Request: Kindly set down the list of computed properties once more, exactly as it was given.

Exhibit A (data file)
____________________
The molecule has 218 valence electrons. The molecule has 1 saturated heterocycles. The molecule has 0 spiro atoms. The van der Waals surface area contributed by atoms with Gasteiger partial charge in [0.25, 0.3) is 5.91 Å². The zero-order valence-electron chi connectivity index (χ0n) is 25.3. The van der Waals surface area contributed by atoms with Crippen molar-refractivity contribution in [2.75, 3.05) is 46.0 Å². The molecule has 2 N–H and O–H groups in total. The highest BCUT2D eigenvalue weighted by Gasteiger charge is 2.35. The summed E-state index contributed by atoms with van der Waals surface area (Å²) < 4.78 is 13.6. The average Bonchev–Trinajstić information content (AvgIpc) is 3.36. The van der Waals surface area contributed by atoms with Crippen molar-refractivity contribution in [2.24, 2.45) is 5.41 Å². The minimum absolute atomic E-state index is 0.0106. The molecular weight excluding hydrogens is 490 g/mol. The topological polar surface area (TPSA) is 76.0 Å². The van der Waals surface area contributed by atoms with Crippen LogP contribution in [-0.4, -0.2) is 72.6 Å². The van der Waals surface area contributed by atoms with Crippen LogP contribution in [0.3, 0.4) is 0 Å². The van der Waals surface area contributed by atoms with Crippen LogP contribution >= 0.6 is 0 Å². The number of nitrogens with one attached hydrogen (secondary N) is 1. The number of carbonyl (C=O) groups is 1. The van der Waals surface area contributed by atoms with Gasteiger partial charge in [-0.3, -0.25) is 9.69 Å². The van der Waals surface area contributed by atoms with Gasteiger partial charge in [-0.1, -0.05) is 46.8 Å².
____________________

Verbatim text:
The molecule has 218 valence electrons. The molecule has 1 saturated heterocycles. The molecule has 0 spiro atoms. The van der Waals surface area contributed by atoms with Gasteiger partial charge in [0.25, 0.3) is 5.91 Å². The zero-order valence-electron chi connectivity index (χ0n) is 25.3. The van der Waals surface area contributed by atoms with Crippen molar-refractivity contribution in [2.75, 3.05) is 46.0 Å². The molecule has 2 N–H and O–H groups in total. The highest BCUT2D eigenvalue weighted by Gasteiger charge is 2.35. The summed E-state index contributed by atoms with van der Waals surface area (Å²) < 4.78 is 13.6. The average Bonchev–Trinajstić information content (AvgIpc) is 3.36. The van der Waals surface area contributed by atoms with Crippen molar-refractivity contribution in [2.24, 2.45) is 5.41 Å². The minimum absolute atomic E-state index is 0.0106. The molecular weight excluding hydrogens is 490 g/mol. The topological polar surface area (TPSA) is 76.0 Å². The van der Waals surface area contributed by atoms with Crippen LogP contribution in [-0.4, -0.2) is 72.6 Å². The van der Waals surface area contributed by atoms with Crippen LogP contribution in [0.3, 0.4) is 0 Å². The van der Waals surface area contributed by atoms with Crippen LogP contribution >= 0.6 is 0 Å². The number of nitrogens with one attached hydrogen (secondary N) is 1. The number of carbonyl (C=O) groups is 1. The van der Waals surface area contributed by atoms with Gasteiger partial charge in [-0.3, -0.25) is 9.69 Å². The van der Waals surface area contributed by atoms with Gasteiger partial charge in [-0.1, -0.05) is 46.8 Å².